Reviewed by Ana Diaz Collazos, University of Florida
Second language acquisition of articles is a collaborative work that consists of nine papers. The contributors mainly test the validity of the article choice parameter (ACP), posited by Tania Ionin in 2004. According to the ACP, languages encode definiteness or specificity, but not both. Speakers of article-less languages will encode specificity (referent identifiable by the speaker) rather than definiteness (referent assumed as identifiable by the hearer) in their second languages (L2s). Conversely, speakers of languages with articles will transfer first language (L1) articles into their L2s.
In the first part, Maria del Pilar García Mayo identifies different mechanisms of transfer that operate in Spanish learners of English. Ghuisseh Sarko compares speakers of Syrian Arabic and French in their English articles. Syrian Arabic encodes definiteness through an overt morpheme, but indefinite referents produce bare nouns, which produces a great variability that disallows for any generalization of the ACP. Marta Tryzna finds that the posited difference between definiteness and specificity is not consistent in the English production of Mandarin and Polish speakers. Lucy Kyoungsook Kim and Usha Lakshmanan, on the other hand, find evidence in favor of ACP with Korean L1 speakers, L2 English. According to Danijela Trenkic, it is not ACP but the saliency of the referent that plays a role in L2 articles. A speaker of L1 with articles tends to be accurate when producing L2 articles in contexts where it is necessary to identify the referent because it is less salient in the spectrum of common knowledge.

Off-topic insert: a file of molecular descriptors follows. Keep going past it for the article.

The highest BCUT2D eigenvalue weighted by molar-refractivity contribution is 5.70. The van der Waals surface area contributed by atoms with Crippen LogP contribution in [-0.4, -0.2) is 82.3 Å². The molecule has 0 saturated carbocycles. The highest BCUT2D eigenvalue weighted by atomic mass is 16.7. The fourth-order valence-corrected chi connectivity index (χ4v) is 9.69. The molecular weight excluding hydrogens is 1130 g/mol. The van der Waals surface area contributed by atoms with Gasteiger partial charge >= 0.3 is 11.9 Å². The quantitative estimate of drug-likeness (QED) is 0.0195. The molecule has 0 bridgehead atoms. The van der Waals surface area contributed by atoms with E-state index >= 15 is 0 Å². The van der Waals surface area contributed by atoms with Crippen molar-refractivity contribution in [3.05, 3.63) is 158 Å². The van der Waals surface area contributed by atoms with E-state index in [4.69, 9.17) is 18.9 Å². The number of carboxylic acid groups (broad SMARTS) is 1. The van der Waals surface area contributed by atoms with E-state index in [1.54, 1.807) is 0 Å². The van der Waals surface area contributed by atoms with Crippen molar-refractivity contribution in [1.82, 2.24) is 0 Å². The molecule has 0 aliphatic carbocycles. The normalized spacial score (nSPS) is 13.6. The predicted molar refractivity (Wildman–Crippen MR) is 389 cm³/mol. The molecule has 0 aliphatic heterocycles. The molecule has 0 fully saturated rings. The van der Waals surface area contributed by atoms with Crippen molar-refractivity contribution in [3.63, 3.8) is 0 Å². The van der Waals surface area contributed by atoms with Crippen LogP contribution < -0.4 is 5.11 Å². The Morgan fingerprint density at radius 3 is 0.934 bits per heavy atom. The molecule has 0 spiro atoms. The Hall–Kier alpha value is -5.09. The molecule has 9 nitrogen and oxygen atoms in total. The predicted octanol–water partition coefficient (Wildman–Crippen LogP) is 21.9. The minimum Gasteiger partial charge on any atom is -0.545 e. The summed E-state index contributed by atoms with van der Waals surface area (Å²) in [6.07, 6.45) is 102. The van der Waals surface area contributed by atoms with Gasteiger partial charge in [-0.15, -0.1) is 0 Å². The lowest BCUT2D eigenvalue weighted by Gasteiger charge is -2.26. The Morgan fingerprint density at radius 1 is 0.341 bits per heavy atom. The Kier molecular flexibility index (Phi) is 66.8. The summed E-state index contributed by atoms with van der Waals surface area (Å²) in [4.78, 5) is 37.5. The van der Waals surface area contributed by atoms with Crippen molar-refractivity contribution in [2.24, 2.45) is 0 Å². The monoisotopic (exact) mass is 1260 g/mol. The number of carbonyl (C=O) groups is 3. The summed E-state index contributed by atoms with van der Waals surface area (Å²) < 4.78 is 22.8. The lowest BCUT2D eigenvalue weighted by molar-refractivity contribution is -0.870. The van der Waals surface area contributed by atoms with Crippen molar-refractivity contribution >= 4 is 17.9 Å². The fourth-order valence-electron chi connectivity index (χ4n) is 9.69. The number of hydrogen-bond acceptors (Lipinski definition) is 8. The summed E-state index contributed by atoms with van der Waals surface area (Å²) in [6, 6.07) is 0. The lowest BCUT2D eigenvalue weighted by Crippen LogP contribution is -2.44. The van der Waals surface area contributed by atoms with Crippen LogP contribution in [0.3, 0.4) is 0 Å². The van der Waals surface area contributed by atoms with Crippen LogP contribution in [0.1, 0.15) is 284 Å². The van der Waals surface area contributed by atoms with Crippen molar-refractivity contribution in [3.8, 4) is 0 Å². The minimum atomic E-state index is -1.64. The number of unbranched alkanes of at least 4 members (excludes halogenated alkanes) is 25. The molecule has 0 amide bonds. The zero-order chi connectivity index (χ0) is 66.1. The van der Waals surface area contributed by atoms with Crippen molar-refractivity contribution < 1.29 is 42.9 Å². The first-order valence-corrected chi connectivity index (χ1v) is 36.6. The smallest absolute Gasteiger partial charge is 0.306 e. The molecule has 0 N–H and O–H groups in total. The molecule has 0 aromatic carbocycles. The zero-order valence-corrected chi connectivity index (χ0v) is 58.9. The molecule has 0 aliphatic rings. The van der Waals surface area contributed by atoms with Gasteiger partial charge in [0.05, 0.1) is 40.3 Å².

In the second part, Tania Ionin and Silvina Montrul study the acquisition of bare generics in English by Korean speakers, identifying two non-target-like patterns: bare nouns in specific referents and definite articles in generic referents. Fufen Jin, Tor A. Ǻfarlí, and Wim A. van Dommelen compare native speakers of Chinese and English in Norwegian as a second language. The different patterns shown within the same group of individuals cast doubt on the possibility of any generalization. Heather Goad and Lydia White find that Turkish speakers adopt a prosodic word representation in English that is not present in either language. Carol Jaensch finds that as the proficiency of Japanese speakers of German as a third language increases, the target use of definite articles does also, but omissions and substitutions still occur because appropriate phonological forms are mismatched to a [+/- definite] feature.
The contributors follow a uniform theoretical framework, methodology, and terminology, which allows a homogeneous development of ideas. However, the bulk of the findings suggests the impossibility of either proving or discarding the ACP, which makes this a work of a great scientific honesty. It is a useful guide for beginners and a necessary source for future research.